Zhaohua Luo (11/7/98) (revised 11/20/98) The axioms of algebraic geometry given below consist of three (well known) algebraic axioms (A_{1}) - (A_{3}) and three geometric axioms (G_{1}) - (G_{3}), based on Diers's axioms of Zariski categories. Consider a faithful functor U: A --> Set from a category A to the category Set of sets. In the following we shall regard A as a concrete category over Set via the faithful functor U, and identify an object X with its underlying set U(X). A subset S of an object A is called a free generating set of A if for any function t: S --> B from S to an object B there is a unique morphism A --> B whose restriction on S is t, in which case we say that X is a free object on the set S. We say U has free objects if the free objects on any set exists. Algebraic Axioms:
Recall that a functor satisfying the axioms (A_{1}) - (A_{3}) is an algebraic functor, and the pair (A, U) is an algebraic category (or algebraic construct, or quasivariety). It is well known that any algebraic category is complete, cocomplete and regular (see [Luo, Algebraic Categories). An algebraic functor U is finitary if it preserves direct colimits. Remark 1. Note that although we assume U is faithful at the beginning, in fact any algebraic functor is necessary faithful (the best reference for the theory of algebraic functors is [Herrlich and Strecker]). Definition 2. By a difference of an object
A
we
mean a notation a - b where a, b are elements
of A.
Suppose UV is the product of two objects U and V with the projections u: U V --> U and v: UV --> V. The product UV is co-universal (or costable) if for any morphism f: UV --> Z, let Z --> Z_{U} and Z --> Z_{V} be the pushouts of u and v along f, then the induced morphism Z --> Z_{U} Z_{V} is an isomorphism. Geometric Axioms:
Remark 3. Clearly the image of any unit (resp. invertible) difference
is a unit (resp. invertible). Thus (Axiom G_{1}) - (Axiom G_{3})
are equivalent to the following conditions (G_{1}') - (G_{3}')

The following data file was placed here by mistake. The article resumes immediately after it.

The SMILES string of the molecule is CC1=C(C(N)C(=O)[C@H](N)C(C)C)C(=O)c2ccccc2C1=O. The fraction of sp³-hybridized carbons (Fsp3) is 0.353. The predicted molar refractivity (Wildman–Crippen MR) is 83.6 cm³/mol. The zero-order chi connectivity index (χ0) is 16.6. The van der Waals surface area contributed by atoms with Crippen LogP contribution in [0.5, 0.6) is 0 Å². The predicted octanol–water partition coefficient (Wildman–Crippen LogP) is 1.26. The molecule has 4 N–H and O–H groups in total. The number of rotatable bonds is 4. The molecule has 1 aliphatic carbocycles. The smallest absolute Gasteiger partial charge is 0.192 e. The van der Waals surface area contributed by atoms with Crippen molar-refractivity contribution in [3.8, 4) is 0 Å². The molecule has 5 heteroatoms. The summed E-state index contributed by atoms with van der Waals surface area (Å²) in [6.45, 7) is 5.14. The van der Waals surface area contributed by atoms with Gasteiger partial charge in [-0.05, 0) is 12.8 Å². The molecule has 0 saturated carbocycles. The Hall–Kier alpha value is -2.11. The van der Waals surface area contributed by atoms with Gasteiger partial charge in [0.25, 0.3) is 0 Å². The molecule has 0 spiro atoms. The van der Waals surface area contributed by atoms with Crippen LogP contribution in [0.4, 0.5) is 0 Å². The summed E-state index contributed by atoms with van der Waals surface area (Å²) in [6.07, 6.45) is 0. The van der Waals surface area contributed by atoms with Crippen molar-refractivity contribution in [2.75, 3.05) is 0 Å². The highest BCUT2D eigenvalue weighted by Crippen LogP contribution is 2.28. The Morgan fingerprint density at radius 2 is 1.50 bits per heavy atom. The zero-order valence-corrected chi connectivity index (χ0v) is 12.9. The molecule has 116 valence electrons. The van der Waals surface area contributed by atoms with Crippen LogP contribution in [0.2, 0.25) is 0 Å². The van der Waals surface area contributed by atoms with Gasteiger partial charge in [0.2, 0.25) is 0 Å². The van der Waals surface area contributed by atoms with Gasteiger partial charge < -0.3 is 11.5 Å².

respectively:
Remark 4. In the short note [Idempotent]
we introduced the notion of an idempotent. (Axiom G_{2}) is equivalent
to the following two conditions:
Suppose f: A --> B is a morphism and a - b is a difference of A. Suppose i: A --> A_{(a, b) } and j: B -->B_{(f(a), f(b))} are the localizations. Since jf(a) - jf(b) is a unit of B_{(f(a), f(b)),} by the universal property of localization there is a unique morphism k: A_{(a, b) }-->B_{(f(a), f(b))} such that jf = ki, called the induced morphism. Remark 5. (Axiom G_{3}) is equivalent to the following
two conditions:
Any functor U: A --> Set satisfying the six axioms (A_{1}) - (A_{3}) and (G_{1}) - (G_{3}) is an algebraic-geometric functor. An algebraic geometry is a pair (A, U) consisting of a category A and an algebraic-geometric functor U on A. Remark 6. Suppose (A, U) is an algebraic geometry.
Consider the generic localization i: Z[x, y]
--> Z[x, y]_{x - y} and the generic
coequalizer q: Z[x, y] --> Z[x,
y]/(x-y).
The following three conditions are important for the classification of
algebraic geometries:
Remark 7. (a) An algebraic geometry is the opposite of an analytic
geometry.
Example 7.1. The following categories are algebraic geometries:
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